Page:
Development Areas

New advanced bio-based and recycled high-performance materials with inherent recyclability properties

Efficient processing techniques combined with recycling technologies

for a standardised, holistic sustainable high-performance composite design, modelling and systematic optimisation



The basis of all r-LightBioCom results is the development of new raw materials that reduce weight and cost while introducing recyclability and sustainability into the resulting high-performance composites (HPC). In this regard, new composite materials will be developed and studied comprising i) bio-resins with covalent adaptable networks, and ii) bio-based additives, and iii) recycled and/or sustainable fibres.


  • Current resin technologies are mostly based on petrochemical materials. To enable the creation of a circular (bio)economy in Europe, they need to be replaced by bio-based alternatives.
  • r-LightBioCom Approach: Development of novel, advanced bio-based monomers and resins, vitrimers and/or reversibly cross-linking systems and their hybrids via tailored chemical design allowing efficient use of bio-based resources, integration of inherent recyclability and a resin hybridisation strategy.


  • a) Formulation of bio-based resins including bio-based additives
  • The physical properties (especially mechanical) of the final composite are largely dependent of the degree of nanoparticles dispersion in polymer matrices.
  • r-LightBioCom Approach: Development of ad-hoc formulations and dispersion techniques that allow to properly disperse the additives in the bio-based resin matrix and to achieve proper processability conditions.
  • b) Bio-based nano-additives approach
  • r-LightBioCom Approach: Tailor-made bio-based nanofillers with high surface activity to serve as nucleation and reinforcing elements in cross-linkable resin systems and composite matrices.


  • Commonly, two families of conventional fibres are widely used in the production of composites: Carbon fibres for high performance applications and glass fibres for less demanding applications. Both have excellent properties, however there are many concerns about their sustainability and the environmental footprint is very high since their production involve very high energy consumption processes.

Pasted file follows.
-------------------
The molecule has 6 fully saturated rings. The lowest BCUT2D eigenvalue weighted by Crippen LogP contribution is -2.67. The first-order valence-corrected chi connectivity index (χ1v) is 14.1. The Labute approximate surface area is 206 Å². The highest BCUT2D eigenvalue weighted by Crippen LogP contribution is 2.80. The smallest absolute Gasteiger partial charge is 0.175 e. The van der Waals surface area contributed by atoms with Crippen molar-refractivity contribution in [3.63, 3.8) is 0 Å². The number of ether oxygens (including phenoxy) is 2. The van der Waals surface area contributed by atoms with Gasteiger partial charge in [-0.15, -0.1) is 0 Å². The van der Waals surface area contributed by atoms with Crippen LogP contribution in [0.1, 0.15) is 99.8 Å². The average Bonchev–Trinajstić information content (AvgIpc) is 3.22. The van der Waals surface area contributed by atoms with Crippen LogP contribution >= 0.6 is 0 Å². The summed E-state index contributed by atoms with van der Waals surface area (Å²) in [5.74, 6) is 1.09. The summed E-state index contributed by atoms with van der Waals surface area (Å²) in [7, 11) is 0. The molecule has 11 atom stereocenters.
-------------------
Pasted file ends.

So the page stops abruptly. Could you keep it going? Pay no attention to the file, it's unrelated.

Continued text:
• Green polymers are available, however, they often reach their limits without fulfilling required technical specifications, and recycled fibres currently have processing problems, such as low strength after recycling as well as low optimisation, producing imperfections in the resulting recycled fibres. 
  • r-LightBioCom Approach: (i) Recycled fibres (r-Carbon, r-Aramid) and (ii) natural fibres (Organic: hemp, flax, kenaf; Inorganic: Basalt) will be used as sustainable alternatives for the development of non-woven hybrid structures as reinforcement in composites.
  • r-LightBioCom will follow two approaches to overcome fibre degradation problems during their processing: New sizings and new processing techniques to obtain textile products based on sustainable fibres (rovings, staple fibre yarns, non-woven and hybrid fabrics) with improved characteristics in comparison to the state of the art. They will be enabled by the introduction of novel carding, air-laid and spinning manufacturing technology.